* except for you, mom. thanks!

What's your "color season?"

Tuesday, May 26, 2015

Remember the old Color Me Beautiful color analysis from the 80s?

Back then, somebody told me I was a Summer.

That has always kind of worked for me. I like the cooler colors anyways. 

soft summer colors
Recently I've done some research on color analysis, and wow, the information out there quickly got overwhelming. There are online quizzes, and whole blogs and Pinterest boards devoted to the twelve seasons.

Yes, twelve now. Every season has a "true," a "light," and a "soft" version (although I think Color Me Beautiful is still doing just four seasons).

I bookmarked a couple dozen different pages of color charts and analysis, and did a lot of reading.

As far as I can tell, I'm a Soft Summer.

But, after all my research, I decided to follow some of the "rules," discard a few, and, when all is said and done, use the info how I want.

Yay. One more way I can see I'm finally confident enough to do my own thing.

Here's what I'm doing, as I think of colors for my new wardrobe. (29 pounds down, only 5 to go!!)


any yellow-based reds or blues


gray (dove gray to charcoal)

pink (light, rose, and fuchsia)
blues, especially periwinkle

Soft summers are supposed to be able to wear creams, taupes, rosy browns, and green. But, other than brown, I've never liked those colors so they're not on my list. Limiting myself to a certain color palette isn't restricting -- it's freeing. Not so many choices, and everything goes together.

And I'm subtracting browns and creams for another reason, too. I'm going to start transitioning to my natural hair color. My silver "highlights" aren't going to look so great with those colors. (More on this in my next post.)

Another "rule" I'm breaking is that of wearing white. I'm not "supposed" to wear it, but I really like it. And I think white always looks nice on people with white/silver streaks. So I'm keeping it.

A couple "rules" I thought you might find interesting: Nobody, except winters, should wear black. (And even though I've read black is recommended for people with white or silver hair, I won't wear it -- it's too hard and cold for me.) Unless you love it, then I say, wear it!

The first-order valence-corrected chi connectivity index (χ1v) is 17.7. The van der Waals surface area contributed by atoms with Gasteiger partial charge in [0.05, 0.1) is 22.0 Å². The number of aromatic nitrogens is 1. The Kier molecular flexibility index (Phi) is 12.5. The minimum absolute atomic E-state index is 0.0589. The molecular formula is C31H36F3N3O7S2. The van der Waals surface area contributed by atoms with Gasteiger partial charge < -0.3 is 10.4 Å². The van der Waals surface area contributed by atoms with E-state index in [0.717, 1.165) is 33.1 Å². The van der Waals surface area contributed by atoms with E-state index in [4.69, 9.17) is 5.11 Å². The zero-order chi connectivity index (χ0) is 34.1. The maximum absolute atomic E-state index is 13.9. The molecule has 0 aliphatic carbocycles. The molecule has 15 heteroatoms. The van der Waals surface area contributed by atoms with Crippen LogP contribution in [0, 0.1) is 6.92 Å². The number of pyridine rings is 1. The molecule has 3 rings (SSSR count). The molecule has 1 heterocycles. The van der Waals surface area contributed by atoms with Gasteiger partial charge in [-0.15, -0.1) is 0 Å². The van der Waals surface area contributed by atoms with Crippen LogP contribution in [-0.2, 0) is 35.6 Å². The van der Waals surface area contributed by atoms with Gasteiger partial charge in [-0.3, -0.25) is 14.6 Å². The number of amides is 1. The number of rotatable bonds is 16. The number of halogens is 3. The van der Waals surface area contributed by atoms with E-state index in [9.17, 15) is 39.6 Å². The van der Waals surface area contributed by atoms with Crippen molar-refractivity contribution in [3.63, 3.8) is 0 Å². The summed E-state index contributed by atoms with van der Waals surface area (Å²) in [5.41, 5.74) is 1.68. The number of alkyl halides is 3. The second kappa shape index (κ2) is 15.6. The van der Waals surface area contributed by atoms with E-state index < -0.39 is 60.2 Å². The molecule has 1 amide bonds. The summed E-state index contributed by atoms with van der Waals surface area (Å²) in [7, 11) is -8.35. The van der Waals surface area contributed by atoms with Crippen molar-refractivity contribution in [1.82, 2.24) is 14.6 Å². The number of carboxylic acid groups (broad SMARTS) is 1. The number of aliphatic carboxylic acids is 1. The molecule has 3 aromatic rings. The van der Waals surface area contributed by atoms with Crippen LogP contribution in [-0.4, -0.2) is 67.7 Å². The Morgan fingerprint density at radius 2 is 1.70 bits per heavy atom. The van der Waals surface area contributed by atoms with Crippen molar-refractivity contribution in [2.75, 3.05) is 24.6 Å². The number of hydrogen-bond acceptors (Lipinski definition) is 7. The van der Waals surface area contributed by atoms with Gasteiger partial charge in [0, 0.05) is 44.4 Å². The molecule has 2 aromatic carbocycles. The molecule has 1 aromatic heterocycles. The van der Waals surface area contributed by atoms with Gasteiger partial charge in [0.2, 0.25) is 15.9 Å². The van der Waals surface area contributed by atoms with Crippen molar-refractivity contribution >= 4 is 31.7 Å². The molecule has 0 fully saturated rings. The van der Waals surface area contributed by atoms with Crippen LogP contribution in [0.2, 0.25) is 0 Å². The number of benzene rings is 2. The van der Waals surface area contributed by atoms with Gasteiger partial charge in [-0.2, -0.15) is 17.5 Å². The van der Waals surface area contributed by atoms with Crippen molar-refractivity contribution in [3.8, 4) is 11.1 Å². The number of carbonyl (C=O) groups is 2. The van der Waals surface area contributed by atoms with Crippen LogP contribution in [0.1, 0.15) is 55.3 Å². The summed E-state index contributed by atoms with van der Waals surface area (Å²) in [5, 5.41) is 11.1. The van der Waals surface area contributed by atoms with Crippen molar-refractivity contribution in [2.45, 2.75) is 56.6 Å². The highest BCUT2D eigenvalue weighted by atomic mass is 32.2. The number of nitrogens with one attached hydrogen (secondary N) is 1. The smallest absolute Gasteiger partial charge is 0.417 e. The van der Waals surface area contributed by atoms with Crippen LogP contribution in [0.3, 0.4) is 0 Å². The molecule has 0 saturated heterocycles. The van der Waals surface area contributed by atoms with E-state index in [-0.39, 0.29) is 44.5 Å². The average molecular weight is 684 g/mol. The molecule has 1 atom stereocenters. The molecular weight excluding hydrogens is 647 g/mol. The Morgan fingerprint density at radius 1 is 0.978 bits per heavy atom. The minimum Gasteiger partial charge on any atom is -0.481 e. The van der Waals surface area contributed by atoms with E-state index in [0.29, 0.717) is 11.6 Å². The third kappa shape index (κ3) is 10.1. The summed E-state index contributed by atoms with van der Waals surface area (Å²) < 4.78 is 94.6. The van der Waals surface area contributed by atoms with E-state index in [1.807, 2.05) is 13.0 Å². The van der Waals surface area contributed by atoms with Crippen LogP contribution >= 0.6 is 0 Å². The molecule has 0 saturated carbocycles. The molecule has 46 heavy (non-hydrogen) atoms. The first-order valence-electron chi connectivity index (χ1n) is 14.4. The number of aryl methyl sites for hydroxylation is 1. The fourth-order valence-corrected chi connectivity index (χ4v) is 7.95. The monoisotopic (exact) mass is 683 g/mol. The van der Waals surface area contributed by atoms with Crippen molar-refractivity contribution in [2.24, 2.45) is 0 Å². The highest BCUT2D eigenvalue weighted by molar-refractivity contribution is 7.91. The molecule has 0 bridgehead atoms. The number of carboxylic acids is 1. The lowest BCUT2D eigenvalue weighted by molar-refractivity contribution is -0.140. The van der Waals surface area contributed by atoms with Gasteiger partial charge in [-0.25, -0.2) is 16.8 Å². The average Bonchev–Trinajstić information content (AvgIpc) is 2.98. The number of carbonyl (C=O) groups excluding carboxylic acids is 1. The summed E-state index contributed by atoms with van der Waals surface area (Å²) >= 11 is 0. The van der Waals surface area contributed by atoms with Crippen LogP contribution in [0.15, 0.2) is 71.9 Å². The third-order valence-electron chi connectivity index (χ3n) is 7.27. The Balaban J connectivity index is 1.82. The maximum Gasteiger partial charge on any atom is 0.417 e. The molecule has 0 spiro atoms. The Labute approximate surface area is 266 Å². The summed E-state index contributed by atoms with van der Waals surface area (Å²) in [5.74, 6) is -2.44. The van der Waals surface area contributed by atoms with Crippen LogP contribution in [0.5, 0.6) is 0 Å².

Blues and purples are universally flattering. In fact, everyone can wear every color -- it's just the particular shade and intensity. I'm better in cooler, more muted shades. Some look better in bright colors. Or warm colors.

So, after all this research, it comes down to -- I'll wear what I like and feel pretty in. Did I just waste a bunch of time? No, not at all. Thinking through all this and defining my own "colors" will save me lots of time and money in the future.

Do you know your colors? Do you dress according to your "season?"

Be pretty if you can,
witty if you must,
                             but be gracious if it kills you.  -- Elsie de Wolfe

"Your softness is your strength"

Wednesday, May 20, 2015

I am an introvert, rather soft-spoken. Not shy and not a pushover, just quieter. I love my friends and family, but I have a great need for alone time, to think and reflect and process. I'd rather read a book than go to a party; I'd rather have a good heart-to-heart with one good friend than make small talk at a party, a particularly exhausting task.

Because of this, I have often felt overwhelmed by people who are loud and aggressive and opinionated. At times, I've felt completely steamrolled by these personalities.

Just to keep my head above water around them, I've felt I should push myself to be more out there, stronger, more aggressive, louder, more vocal in expressing my opinions . . . just more something . . .

But, not too long ago, someone told me, "your softness is your strength."

It was something of a watershed moment, and I have thought of it often since.

It's a relief to know I don't have to "compete" with stronger personalities. That they aren't going to swallow me up. That there is a dignity and strength in quietness and rest.

A quiet answer, a listening ear, a well-considered, thoughtful opinion is just as important, maybe more important, than the loud, attention-grabbing headlines that make the news.

It doesn't mean I'm a doormat.

And knowing this has helped me to better quietly, and without the drama I've felt I needed to "compete," express an unpopular opinion or belief, without apology.

Softness is strength, too.

Tea and a treasure from Colorado

Monday, May 18, 2015

Today I'm having some of this tea my mom brought me from Colorado when she was here for a visit.

It came from our friend Bernideen's shop in Old Colorado Springs, which we visited when I was out there in March. Not only is the tea in pretty packaging, it tastes delicious, too.